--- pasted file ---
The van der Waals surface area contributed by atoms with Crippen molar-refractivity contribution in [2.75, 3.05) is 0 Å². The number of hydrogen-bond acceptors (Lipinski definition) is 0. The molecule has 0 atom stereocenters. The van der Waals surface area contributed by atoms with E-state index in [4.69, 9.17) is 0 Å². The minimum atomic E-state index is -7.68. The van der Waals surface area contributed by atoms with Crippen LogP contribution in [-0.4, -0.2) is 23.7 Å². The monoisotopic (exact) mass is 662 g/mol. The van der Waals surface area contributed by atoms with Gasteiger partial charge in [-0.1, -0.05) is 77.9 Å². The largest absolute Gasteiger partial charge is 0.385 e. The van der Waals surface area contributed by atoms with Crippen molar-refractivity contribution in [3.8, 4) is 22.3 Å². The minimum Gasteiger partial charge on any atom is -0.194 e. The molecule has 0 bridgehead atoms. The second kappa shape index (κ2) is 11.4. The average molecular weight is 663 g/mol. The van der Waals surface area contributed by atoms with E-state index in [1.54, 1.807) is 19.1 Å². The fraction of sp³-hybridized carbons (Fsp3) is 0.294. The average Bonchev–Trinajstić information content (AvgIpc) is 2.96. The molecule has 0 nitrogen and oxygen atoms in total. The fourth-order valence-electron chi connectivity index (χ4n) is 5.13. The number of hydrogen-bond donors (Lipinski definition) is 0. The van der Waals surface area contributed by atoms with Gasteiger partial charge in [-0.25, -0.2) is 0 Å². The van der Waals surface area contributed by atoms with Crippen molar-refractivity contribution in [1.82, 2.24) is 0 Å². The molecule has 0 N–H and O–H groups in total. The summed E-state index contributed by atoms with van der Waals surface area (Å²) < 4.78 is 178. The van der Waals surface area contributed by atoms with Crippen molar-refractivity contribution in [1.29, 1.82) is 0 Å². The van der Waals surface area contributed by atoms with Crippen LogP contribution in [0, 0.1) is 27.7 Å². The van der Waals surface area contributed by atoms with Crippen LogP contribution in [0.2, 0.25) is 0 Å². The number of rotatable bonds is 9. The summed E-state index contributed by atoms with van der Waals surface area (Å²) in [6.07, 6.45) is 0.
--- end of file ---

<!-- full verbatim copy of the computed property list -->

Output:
The van der Waals surface area contributed by atoms with Crippen molar-refractivity contribution in [2.75, 3.05) is 0 Å². The number of hydrogen-bond acceptors (Lipinski definition) is 0. The molecule has 0 atom stereocenters. The van der Waals surface area contributed by atoms with E-state index in [4.69, 9.17) is 0 Å². The minimum atomic E-state index is -7.68. The van der Waals surface area contributed by atoms with Crippen LogP contribution in [-0.4, -0.2) is 23.7 Å². The monoisotopic (exact) mass is 662 g/mol. The van der Waals surface area contributed by atoms with Gasteiger partial charge in [-0.1, -0.05) is 77.9 Å². The largest absolute Gasteiger partial charge is 0.385 e. The van der Waals surface area contributed by atoms with Crippen molar-refractivity contribution in [3.8, 4) is 22.3 Å². The minimum Gasteiger partial charge on any atom is -0.194 e. The molecule has 0 bridgehead atoms. The second kappa shape index (κ2) is 11.4. The average molecular weight is 663 g/mol. The van der Waals surface area contributed by atoms with E-state index in [1.54, 1.807) is 19.1 Å². The fraction of sp³-hybridized carbons (Fsp3) is 0.294. The average Bonchev–Trinajstić information content (AvgIpc) is 2.96. The molecule has 0 nitrogen and oxygen atoms in total. The fourth-order valence-electron chi connectivity index (χ4n) is 5.13. The number of hydrogen-bond donors (Lipinski definition) is 0. The van der Waals surface area contributed by atoms with Gasteiger partial charge in [-0.25, -0.2) is 0 Å². The van der Waals surface area contributed by atoms with Crippen molar-refractivity contribution in [1.82, 2.24) is 0 Å². The molecule has 0 N–H and O–H groups in total. The summed E-state index contributed by atoms with van der Waals surface area (Å²) < 4.78 is 178. The van der Waals surface area contributed by atoms with Crippen molar-refractivity contribution in [1.29, 1.82) is 0 Å². The van der Waals surface area contributed by atoms with Crippen LogP contribution in [0, 0.1) is 27.7 Å². The van der Waals surface area contributed by atoms with Crippen LogP contribution in [0.2, 0.25) is 0 Å². The number of rotatable bonds is 9. The summed E-state index contributed by atoms with van der Waals surface area (Å²) in [6.07, 6.45) is 0.